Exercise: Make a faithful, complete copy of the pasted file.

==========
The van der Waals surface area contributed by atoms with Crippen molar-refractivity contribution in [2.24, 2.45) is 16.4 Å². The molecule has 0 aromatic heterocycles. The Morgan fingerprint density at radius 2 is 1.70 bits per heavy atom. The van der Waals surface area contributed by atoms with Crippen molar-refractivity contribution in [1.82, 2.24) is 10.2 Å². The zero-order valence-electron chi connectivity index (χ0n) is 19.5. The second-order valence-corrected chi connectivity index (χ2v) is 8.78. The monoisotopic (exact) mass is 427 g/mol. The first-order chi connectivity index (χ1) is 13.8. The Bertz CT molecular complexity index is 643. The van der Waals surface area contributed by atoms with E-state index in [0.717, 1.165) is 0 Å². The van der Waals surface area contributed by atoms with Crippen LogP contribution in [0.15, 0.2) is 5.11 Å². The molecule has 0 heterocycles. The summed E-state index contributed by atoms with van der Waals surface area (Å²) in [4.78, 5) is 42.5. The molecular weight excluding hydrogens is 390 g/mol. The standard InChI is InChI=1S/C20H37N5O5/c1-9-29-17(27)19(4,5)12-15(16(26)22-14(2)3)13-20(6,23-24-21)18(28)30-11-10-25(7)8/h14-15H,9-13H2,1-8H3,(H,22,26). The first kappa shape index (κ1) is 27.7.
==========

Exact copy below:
The van der Waals surface area contributed by atoms with Crippen molar-refractivity contribution in [2.24, 2.45) is 16.4 Å². The molecule has 0 aromatic heterocycles. The Morgan fingerprint density at radius 2 is 1.70 bits per heavy atom. The van der Waals surface area contributed by atoms with Crippen molar-refractivity contribution in [1.82, 2.24) is 10.2 Å². The zero-order valence-electron chi connectivity index (χ0n) is 19.5. The second-order valence-corrected chi connectivity index (χ2v) is 8.78. The monoisotopic (exact) mass is 427 g/mol. The first-order chi connectivity index (χ1) is 13.8. The Bertz CT molecular complexity index is 643. The van der Waals surface area contributed by atoms with E-state index in [0.717, 1.165) is 0 Å². The van der Waals surface area contributed by atoms with Crippen LogP contribution in [0.15, 0.2) is 5.11 Å². The molecule has 0 heterocycles. The summed E-state index contributed by atoms with van der Waals surface area (Å²) in [4.78, 5) is 42.5. The molecular weight excluding hydrogens is 390 g/mol. The standard InChI is InChI=1S/C20H37N5O5/c1-9-29-17(27)19(4,5)12-15(16(26)22-14(2)3)13-20(6,23-24-21)18(28)30-11-10-25(7)8/h14-15H,9-13H2,1-8H3,(H,22,26). The first kappa shape index (κ1) is 27.7.